Solar and wind power use has grown rapidly in the past decade, but as of 2018 those sources accounted for under 4% of all energy used in the U.S.
Most Americans say they're changing at least one everyday behavior to help protect the environment, but are they doing enough to make a difference?
Some 46% of U.S. homeowners say they have given serious thought to adding home solar panels in the past year, up from 40% in 2016.
About seven-in-ten in Pacific states say climate change is affecting their local community at least some. That compares with 54% in Mountain states.
There are significant divides between younger Republicans and their elders in the GOP on a range of environmental and energy issues.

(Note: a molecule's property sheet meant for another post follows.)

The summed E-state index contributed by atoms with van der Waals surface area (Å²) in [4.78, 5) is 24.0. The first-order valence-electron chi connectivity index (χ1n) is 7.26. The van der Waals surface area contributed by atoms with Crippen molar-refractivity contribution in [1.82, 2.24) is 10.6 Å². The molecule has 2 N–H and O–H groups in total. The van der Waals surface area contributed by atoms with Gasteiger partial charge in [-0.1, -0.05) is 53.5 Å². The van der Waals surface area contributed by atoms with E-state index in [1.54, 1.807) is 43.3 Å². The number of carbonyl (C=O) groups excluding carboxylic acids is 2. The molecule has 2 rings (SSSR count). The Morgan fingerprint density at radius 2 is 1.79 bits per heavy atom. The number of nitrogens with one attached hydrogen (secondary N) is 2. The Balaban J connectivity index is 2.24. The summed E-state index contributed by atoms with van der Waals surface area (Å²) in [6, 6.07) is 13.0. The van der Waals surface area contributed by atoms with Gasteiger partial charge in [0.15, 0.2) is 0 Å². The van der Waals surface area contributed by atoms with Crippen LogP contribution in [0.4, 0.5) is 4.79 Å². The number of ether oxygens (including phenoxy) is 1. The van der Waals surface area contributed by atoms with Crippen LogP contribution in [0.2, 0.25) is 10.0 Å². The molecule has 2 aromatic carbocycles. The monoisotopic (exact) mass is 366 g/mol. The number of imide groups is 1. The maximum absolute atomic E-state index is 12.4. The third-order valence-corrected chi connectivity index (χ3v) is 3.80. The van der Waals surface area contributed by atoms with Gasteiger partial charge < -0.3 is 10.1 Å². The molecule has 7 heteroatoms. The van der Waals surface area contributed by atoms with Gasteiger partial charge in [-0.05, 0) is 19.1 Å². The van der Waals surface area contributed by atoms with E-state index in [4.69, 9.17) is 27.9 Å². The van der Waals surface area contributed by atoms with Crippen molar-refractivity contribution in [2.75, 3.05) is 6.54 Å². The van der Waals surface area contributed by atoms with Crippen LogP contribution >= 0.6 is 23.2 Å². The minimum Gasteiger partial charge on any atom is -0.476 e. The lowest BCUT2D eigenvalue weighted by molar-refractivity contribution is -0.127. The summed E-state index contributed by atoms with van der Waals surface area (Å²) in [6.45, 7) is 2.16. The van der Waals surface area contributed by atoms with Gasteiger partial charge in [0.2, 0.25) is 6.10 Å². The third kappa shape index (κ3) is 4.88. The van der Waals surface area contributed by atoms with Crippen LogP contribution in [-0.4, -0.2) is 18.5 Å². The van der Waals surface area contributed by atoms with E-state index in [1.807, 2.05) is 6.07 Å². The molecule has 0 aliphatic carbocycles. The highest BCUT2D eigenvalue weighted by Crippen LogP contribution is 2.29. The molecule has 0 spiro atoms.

The share of Americans calling global climate change a major threat to the U.S. has grown since 2013, an increase that has occurred largely among Democrats.
A majority of Americans have a positive overall view of environmental health scientists, though their opinions are more mixed when it comes to trust in them to do a good job, show concern for the community’s interest and provide fair and accurate information.
A majority of Americans express positive overall views of environmental research scientists, though their opinions are more mixed when it comes to confidence in them to do a good job, show concern for the public’s interest and provide fair and accurate information.
A majority of Americans see at least some effect of climate change where they live. Partisans differ over the effects of climate policies.
Majorities in many countries say global climate change is a major threat to their nation. Global concerns about climate change have risen since 2013.